Faculty of Engineering International Scholarships

If you're an international applicant applying for a full-time, on-campus postgraduate taught course in the Faculty of Engineering, you'll be eligible to apply for a scholarship award equivalent to a 15% reduction of your fees, which will typically be up to £4,240. In addition to this, we also have a limited number of Dean’s International Excellence Awards for our postgraduate taught applicants. These scholarships are worth £5,000 and £8,000 and will be offered to exceptional applicants at postgraduate taught level only. Applicants need to only submit one application and will be considered for all levels of postgraduate taught scholarships.

Scholarships are available for applicants to all self-funded, new international (non-EU) fee-paying students holding an offer of study for a full-time, on-campus postgraduate taught course in the Faculty of Engineering at the University of Strathclyde.

Please note you must have an offer of study for a full-time course at Strathclyde before applying. You must start your full-time postgraduate taught course at Strathclyde in the coming academic year (2024-25), this can be in September 2024 or January 2025.

The deadline for applications for the Dean’s International Excellence Award is 28 June 2024. 

Faculty of Engineering Scholarships for International Students
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Graduates leave us with a detailed knowledge and innovative skills in an area now in great demand. Our graduates are now working in:

  • large practices (eg Rogers and Associates, Llewelyn & Davies)
  • government
  • academia, as teachers and researchers
  • local non-governmental organisations
  • local authorities
  • their own practices

Job titles include:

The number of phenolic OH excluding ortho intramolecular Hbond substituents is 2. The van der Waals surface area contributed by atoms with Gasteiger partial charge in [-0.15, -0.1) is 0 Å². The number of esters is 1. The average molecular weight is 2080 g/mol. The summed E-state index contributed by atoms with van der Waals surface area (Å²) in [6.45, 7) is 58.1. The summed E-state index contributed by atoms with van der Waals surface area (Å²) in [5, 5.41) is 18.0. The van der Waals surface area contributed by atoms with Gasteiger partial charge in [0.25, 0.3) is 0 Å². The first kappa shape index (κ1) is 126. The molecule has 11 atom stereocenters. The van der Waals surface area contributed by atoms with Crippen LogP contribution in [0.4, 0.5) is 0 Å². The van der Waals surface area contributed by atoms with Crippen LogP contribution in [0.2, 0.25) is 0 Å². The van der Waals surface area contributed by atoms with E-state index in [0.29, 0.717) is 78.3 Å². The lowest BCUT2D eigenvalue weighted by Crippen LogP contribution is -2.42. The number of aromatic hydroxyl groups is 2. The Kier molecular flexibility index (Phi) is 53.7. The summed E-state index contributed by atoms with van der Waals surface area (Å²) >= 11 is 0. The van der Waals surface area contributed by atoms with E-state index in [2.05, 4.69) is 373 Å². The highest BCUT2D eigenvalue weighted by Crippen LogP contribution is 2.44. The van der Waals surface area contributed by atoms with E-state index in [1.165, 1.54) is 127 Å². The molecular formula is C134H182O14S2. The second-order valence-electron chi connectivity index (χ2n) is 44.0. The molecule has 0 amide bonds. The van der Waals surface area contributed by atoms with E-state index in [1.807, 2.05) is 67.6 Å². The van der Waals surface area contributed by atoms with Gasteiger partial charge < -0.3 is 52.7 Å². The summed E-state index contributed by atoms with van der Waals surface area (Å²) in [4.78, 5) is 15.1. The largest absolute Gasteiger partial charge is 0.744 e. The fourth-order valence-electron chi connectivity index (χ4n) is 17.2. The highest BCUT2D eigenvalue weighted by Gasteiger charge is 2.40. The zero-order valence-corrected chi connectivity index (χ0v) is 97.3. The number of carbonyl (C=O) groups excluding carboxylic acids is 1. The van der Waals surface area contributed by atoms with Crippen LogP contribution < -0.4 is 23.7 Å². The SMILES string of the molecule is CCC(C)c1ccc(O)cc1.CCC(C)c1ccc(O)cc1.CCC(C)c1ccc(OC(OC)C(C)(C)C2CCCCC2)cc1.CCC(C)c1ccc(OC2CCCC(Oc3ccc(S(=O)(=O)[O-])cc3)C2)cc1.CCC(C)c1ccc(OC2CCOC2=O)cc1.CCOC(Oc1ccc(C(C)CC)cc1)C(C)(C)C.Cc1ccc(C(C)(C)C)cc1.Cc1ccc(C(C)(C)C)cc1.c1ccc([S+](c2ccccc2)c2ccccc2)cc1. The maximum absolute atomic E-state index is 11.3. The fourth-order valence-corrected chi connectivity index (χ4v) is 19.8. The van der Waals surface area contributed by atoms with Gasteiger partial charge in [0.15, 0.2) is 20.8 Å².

• Senior Street Design Officer
  • Lecturer
  • Researcher
  • Community Engagement Officer

Employers include:

  • Rogers Stirk Harbour & Partners
  • Llewelyn and Davies
  • Architecture and Design Scotland
  • Glasgow City Council
  • University of Buffalo
  • University of Strathclyde
  • Anderson Bell and Christie
  • Edinburgh Council
  • TCV Scotland
  • Highland Council
  • Transco

Glasgow is Scotland's biggest & most cosmopolitan city

Our campus is based right in the very heart of Glasgow. We're in the city centre, next to the Merchant City, both of which are great locations for sightseeing, shopping and socialising alongside your studies.

Life in Glasgow

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During the application process, you're required to upload the following supporting documents. If these are not provided, we'll not be able to process your application:

  • certified individual semester mark sheets/academic transcript showing subjects taken and grades achieved for all qualifications
    • if still studying, provide individual semester mark sheets to date
  • certified degree certificate for all qualifications.
    • if still studying, provide this after completing your qualification
  • provide evidence of suitable English language proficiency if English is not your first language, or you're not from a “UKVI recognised "Majority English Speaking" country”; check the University’s language requirements
  • if you have been out of full-time education for over two years, provide a CV, detailing employment history, organisations worked for, and a brief description of roles and responsibilities
  • a personal statement
  • a copy of your passport containing your photo and passport number
  • a copy of your sponsor letter/scholarship award (if appropriate) 
  • names, job titles and email addresses for two nominated referees
  • provide, for academic assessment by the Course Director, a detailed personal statement illustrating your motivation and suitability for admission to the chosen programme

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Contact us

Faculty of Engineering

Telephone: +44 (0)141 574 5484